America’s Impure Superfluities

Convict Labour in 18th Century Maryland

  • Thu 30 Nov 23

    16:00 - 17:30

  • Colchester Campus


  • Event speaker

    Dr Alexandra Cox and Dr Stuart Sweeney

  • Event type

    Lectures, talks and seminars
    C4C and Department of Sociology

  • Event organiser

    Sociology, Department of

  • Contact details

    Dr Anna Di Ronco

Join the Centre for Criminology and Department of Sociology for an insightful seminar with Dr Alexandra Cox and Dr Stuart Sweeney.

The tobacco plantations of colonial Maryland offer a microcosm of the economic, social and religious turbulence of the New World. Working shoulder to shoulder to sow and harvest Orinoco tobacco were enslaved people, indentured servants and transported British convicts, all bought at Maryland markets, for different prices and periods of captivity. In re-telling the stories these convicts, from trial in Britain to packed Atlantic voyage, to forced labour in fields poisoned by tobacco, then eventual freedom, we scrutinise an under-researched cohort of the colonial under-class, at the meeting point of criminology and history. Branded on their arms as criminals, convicts might cover up this stigma with working uniforms. Yet stigma infused their prospects as labourers and then in attempting to acquire land with their freedom. In this paper, we will share some early research on the causes and consequences of stigma in the lives of individuals transported from England to the colonies, using the lens of property and religion to analyse this phenomenon.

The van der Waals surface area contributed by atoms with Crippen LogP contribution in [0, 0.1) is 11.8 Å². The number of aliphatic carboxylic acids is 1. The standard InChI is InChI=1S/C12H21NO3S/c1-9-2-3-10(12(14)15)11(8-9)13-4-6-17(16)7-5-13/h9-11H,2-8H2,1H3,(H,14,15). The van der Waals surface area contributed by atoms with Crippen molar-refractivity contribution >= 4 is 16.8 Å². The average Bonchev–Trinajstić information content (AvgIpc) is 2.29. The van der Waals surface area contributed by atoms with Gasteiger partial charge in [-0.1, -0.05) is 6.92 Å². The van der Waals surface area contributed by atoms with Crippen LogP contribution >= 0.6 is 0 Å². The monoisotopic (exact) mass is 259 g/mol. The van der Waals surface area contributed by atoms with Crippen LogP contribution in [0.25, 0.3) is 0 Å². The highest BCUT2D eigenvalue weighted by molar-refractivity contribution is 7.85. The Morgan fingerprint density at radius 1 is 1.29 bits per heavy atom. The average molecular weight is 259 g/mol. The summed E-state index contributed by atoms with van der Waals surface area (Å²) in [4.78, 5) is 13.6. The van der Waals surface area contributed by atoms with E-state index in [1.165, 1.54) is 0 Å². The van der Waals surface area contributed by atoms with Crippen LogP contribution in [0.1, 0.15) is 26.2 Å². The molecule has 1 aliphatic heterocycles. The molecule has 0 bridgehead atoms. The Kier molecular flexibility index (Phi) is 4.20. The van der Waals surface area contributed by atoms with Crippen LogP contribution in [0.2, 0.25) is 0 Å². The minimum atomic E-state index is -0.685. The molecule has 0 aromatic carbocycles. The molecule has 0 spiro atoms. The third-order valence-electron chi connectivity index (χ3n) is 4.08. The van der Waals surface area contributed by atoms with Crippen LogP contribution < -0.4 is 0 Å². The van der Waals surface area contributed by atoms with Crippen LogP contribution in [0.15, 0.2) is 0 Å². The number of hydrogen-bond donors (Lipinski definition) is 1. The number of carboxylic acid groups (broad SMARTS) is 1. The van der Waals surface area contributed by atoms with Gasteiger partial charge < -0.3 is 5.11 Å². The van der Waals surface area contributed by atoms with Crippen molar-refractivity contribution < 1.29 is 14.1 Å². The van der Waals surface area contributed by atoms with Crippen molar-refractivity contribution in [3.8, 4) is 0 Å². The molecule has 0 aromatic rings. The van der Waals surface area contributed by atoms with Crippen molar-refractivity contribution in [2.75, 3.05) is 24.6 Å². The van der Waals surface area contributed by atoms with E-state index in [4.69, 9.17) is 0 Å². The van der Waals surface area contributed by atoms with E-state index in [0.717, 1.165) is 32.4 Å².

Dr Alexandra Cox joined University of Reading in 2023 as an Associate Professor of Criminology, having previously served as a Senior Lecturer in the Department of Sociology at the University of Essex, an Assistant Professor of Sociology at SUNY New Paltz and as a Research Scholar in Law at Yale University Law School. She received her Ph.D. in Criminology from the University of Cambridge and her undergraduate degree from Yale University. Her first book, Trapped in a Vice: the Consequences of Confinement for Young People, was published by Rutgers University Press in 2018 and won the American Society of Criminology Critical Criminology book award. Her second book is an edited volume on juvenile imprisonment, co-edited with Professor Laura Abrams of UCLA. Prior to receiving her Ph.D., she worked at the Neighbourhood Defender Service of Harlem and Drug Policy Alliance’s Office of Legal Affairs. She is a former Gates Cambridge scholar and a Soros Justice Advocacy fellow.

Dr Stuart Sweeney Visiting Research Fellow, University of Reading, Department of History)

This seminar is part of an open seminar series, hosted by the Centre for Criminology and Department of Sociology.